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IODP Expedition 396

Mid-Norwegian Continental Margin Magmatism

Site U1573 Summary

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Site U1573 consists of one rotary core barrel (RCB) hole with the objective to characterize the basement nature of the outer seaward-dipping reflectors. Hole U1573A resulted in coring about 90 m of late early Eocene sediments that lie on top of basaltic basement. The 54 m of drilled basement consists of massive sheet flows that were emplaced in a shallow marine setting which are interlayered by sediments. The upper 300 m of the shallow sediments at the site were washed as an approaching storm did not leave enough time to core the entire hole.

Background and Objectives

Site U1573 (proposed Site VMVM-09A) is located in the southern part of the Lofoten Basin just north of the Vøring Plateau at 3167 m water depth. This part of the Vøring Margin has hardly been explored since the 1960s and 1970s. Site U1573 is located on magnetic anomaly 23 near the border between the Vøring and Lofoten Margins. The only available basement samples prior to Expedition 396 in this area are from Deep Sea Drilling Project (DSDP) Leg 38 Site 343. They drilled basement from 253 to 284 m below seafloor (mbsf) and recovered about 5 m of highly altered basalts that were interpreted to be part of a sill intrusion.

Compared to the Vøring Margin, the Lofoten Margin is characterized by a narrower rift system, less extensive breakup-related magmatic crustal thickening, and a rapid increase of water depth from the shelf into the Lofoten Basin. The Lofoten Margin consists of three segments that are characterized by different fault dip directions and separated by crustal transfer systems. The southernmost transfer system, i.e., the Bivrost Lineament, separates the Lofoten Margin from the Vøring Margin. Wide-angle seismic data suggest about 12 km thick oceanic crust in the southern part of the Lofoten Basin, much thinner than the ~20 km thick crust of the Vøring Plateau. This difference in crustal thickness should have resulted in a very different vertical movement history of the Lofoten Margin than for the Vøring Margin. A previously calculated early Eocene bathymetric gradient from the Vøring to the Lofoten Margin of 500–1000 m water depth on the Lofoten Margin during breakup would imply submarine lava emplacement on the Lofoten Margin, as opposed to the subaerial volcanic emplacement environment on the Vøring Margin. This bathymetric gradient has been attributed to rapid initial margin subsidence along a deep-rooted low-angle detachment fault. Reflection seismic data reveal a horizontal basement reflection underlain by seaward-dipping reflectors with lower seismic amplitude and shorter lateral extent than the main set of seaward-dipping reflectors on the Vøring Margin. These outer seaward-dipping reflectors are a common feature of volcanic rifted margins and have been interpreted as submarine lava flows.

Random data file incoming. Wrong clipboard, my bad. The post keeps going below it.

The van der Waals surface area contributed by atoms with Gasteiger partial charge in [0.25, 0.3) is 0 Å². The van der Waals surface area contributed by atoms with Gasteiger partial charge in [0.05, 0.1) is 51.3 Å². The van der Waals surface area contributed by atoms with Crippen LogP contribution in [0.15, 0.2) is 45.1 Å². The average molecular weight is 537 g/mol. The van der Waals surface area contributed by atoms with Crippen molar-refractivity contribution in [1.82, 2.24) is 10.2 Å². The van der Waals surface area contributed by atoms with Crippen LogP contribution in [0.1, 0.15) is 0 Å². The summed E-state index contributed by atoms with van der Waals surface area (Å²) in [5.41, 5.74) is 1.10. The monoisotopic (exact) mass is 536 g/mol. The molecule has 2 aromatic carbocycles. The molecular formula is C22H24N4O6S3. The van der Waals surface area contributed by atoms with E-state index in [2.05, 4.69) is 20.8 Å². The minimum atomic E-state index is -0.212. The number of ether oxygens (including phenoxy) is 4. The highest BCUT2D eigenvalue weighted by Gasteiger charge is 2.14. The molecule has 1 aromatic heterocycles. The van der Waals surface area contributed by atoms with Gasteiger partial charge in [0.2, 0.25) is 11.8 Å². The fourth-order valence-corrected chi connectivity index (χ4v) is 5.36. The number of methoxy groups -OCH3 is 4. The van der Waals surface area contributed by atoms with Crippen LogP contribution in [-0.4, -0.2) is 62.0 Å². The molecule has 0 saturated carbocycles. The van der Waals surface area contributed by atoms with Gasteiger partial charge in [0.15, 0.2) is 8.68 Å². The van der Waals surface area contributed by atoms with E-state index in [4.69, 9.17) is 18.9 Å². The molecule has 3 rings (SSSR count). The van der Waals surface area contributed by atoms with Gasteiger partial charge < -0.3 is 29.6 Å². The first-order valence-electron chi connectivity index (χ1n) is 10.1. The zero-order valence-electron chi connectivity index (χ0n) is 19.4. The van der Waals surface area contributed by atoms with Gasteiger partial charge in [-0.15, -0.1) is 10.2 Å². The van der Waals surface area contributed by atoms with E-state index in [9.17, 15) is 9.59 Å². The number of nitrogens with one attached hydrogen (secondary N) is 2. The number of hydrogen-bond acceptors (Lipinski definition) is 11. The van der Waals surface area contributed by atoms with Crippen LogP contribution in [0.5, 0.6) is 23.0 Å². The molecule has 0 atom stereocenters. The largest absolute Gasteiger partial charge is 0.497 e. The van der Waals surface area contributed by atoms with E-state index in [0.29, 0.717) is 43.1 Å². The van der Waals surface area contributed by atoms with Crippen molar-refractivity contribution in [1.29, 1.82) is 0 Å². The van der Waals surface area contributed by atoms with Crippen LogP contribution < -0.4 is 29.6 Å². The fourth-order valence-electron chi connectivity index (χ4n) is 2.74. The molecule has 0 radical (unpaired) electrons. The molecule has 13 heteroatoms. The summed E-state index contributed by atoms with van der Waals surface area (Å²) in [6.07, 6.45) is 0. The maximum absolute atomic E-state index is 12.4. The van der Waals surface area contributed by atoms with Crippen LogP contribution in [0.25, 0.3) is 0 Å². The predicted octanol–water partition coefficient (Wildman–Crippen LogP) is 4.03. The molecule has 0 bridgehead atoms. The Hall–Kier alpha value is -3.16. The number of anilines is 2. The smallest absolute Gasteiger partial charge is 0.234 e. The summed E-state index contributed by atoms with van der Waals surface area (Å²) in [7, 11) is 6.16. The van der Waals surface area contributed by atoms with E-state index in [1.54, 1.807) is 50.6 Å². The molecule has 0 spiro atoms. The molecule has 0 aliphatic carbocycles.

The stark difference between the observed subaerial lava flows at Ocean Drilling Program (ODP) Site 642 and the submarine conditions predicted by gravity modeling require a distinctly different subsidence history for the Vøring and Lofoten Margins. Thus, the first objective of drilling Site U1573 was to obtain information on the emplacement environment based on the facies of the recovered basalt and sediments. As such, reaching this first objective directly tests the predictions of the concept of seismic volcanostratigraphy. The second objective was to establish the timing of volcanism on the Lofoten Margin, in particular whether there is evidence of a time gap between the emplacement of the seaward-dipping reflectors of the Vøring Margin on Skoll High (Sites U1571 and U1572) and the outer seaward-dipping reflectors. The third objective of Site U1573 was to constrain the conditions in the melt region during the presumably late phase of breakup volcanism. This includes not only any constraints on the composition of the mantle before melting and the ambient temperature and pressure from the geochemistry and petrology of the encountered rocks, but also any signs of evolution of the melts in crustal magma chambers during breakup volcanism.